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Wednesday, September 19, 2012

Down to Details at the UDI Conference

It was down to details – and you know what they say about who’s in the details – at the UDI Conference Summit in Orlando this week. With the publication of the proposed UDI rule in July, this year’s conference was, not surprisingly, packed, mostly with global manufacturers. In fact, when Jay Crowley - senior advisor on patient safety for the FDA’s Center for Devices and Radiological Health –the FDA’s point man on UDI – asked who was in attendance, only one manufacturer said it was focused solely on the US market. That means the rest of them have to prepare not only for the US final rule, expected out next spring, but also comparable regulations in other countries. The European Commission is expected to issue its draft UDI directive this fall. But this week, it was all about the U.S. 

Jay led the audience through the details of the proposed rule, some of which were a surprise, even to those of us who have been following the regulatory process ever since Congress included language mandating a UDI system in the FDA Amendment Acts of 2007.

If you need a primer on the basics of the proposed rule, check out the various posts on UDI in the Healthcare Hub. We also released the first video in a multi-part series on UDI yesterday. Watch it on YouTube.

Here are some things you might not know:

  • While the proposed rule does not mandate a specific auto ID carrier, e.g., linear bar code, 2-D matrix, RFID, etc., Jay cautioned manufacturers to be “extremely cognizant” about the technological capabilities of providers when deciding which one to use. In other words, do your customers have the right technology, e.g., the scanners or RFID systems, to read the labels? Lack of the necessary technology is blamed for the relatively low utilization of barcodes on medications, which were mandated in 2006. As I have said before, if we don’t actually capture the unique identifiers, we will simply be adding regulatory burden, not value, to healthcare.
  • The proposed date format (ex: SEPT 19 2012) is likely to change in the final rule. Jay said the FDA recognizes that the format can be very problematic for global manufacturers that have to comply with different ways of presenting the date in other countries. He called on concerned parties to provide suggestions as to better alternatives, or in other words, not just to complain about the proposed format. 
  • Using the new date format- whatever it ends up being- will be required for ALL medical devices (Class I, II and III) one year after the final rule is issued, not just covered products and not just when they need to comply with other aspects of the regulation. 
  • The FDA will release (likely in the next few weeks) a list of products that need to comply within 24 months after the final rule is issued; these are products that were described in the FDA Safety and Innovation Act as “implantable, life-saving, and life sustaining.” They are the second batch of products to be covered by the rule, the first being Class III devices that must comply one year after the final rule is published.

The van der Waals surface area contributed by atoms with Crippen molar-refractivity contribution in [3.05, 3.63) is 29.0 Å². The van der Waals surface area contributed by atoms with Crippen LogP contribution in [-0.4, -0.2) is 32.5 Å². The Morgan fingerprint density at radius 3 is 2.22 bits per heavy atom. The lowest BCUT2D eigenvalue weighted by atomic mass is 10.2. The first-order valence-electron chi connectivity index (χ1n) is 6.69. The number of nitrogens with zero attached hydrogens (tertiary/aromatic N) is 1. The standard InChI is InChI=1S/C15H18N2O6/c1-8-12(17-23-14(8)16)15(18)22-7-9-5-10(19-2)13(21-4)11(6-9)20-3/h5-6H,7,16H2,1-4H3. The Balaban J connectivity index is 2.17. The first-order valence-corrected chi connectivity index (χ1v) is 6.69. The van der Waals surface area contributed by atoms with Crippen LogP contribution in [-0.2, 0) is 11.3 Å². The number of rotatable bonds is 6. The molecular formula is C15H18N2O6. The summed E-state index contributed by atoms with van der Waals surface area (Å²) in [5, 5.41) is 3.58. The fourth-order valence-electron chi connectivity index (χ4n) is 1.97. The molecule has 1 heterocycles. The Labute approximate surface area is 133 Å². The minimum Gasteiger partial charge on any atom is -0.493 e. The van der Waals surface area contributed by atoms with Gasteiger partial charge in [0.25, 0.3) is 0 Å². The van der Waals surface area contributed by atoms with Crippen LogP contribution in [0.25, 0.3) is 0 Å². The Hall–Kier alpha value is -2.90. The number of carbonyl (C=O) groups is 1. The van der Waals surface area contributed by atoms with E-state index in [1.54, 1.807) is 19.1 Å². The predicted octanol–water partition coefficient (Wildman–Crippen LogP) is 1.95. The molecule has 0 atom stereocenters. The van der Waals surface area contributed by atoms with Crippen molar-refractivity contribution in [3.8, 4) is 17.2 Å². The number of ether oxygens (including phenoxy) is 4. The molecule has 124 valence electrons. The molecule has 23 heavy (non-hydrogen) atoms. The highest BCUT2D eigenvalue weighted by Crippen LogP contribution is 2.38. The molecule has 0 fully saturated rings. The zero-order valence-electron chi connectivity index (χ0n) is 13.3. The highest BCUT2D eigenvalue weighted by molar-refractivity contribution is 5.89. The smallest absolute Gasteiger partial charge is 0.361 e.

• There are a number of products that would be exempt from the rule as currently proposed, including ALL over the counter products, not just those in Class I as many people understood. Also, Class I products are not required to carry production identifiers (things like lot, serial number, and/or expiration date). The FDA has also exempted any products in the national stockpile, based on its general “hands off” policy in this area. Based on what I heard in the hallways, we can expect some provider organizations to take exception to these exceptions. 
  • The whole issue of direct part marking (DPM)– where a unique identifier would be required directly on products that are implanted in a body longer than 30 days or that need to be resterilized before reuse – is another area likely to be changed before the rule is finalized. Manufacturers expressed concerns about the potential impact on product quality or whether providers will even care; providers, meanwhile, said the fact that the DPM ID # can be different from the actual UDI # is contrary to the FDA’s intent to reduce ambiguity in how medical devices are identified. There’s further ambiguity around manufacturer requests for exemptions to the requirement. The FDA says it does not plan to respond if it is okay with such requests. Manufacturers say they want greater clarity, but I suspect, most just want the requirement to go away.

Clearly, UDI is a work in progress. Even when the final rule is out, there will be more to come, especially around how the UDI will be used for post market surveillance and supply chain security. Check out last week’s blog post about the role of UDI in the FDA’s newly released preliminary report on “Strengthening our National System for Medical Device Post Market Surveillance.” Jay clarified that the UDI rule in and of itself is NOT about enhancing and facilitating traceability of medical supplies, but once it is in place, those who make and use medical devices should expect the FDA to begin pursuing many of the same activities around epedigree and serialization currently underway in the pharma world.

In other words, the final rule will be anything but final…. 

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Karen Conway

Vice President, Healthcare Value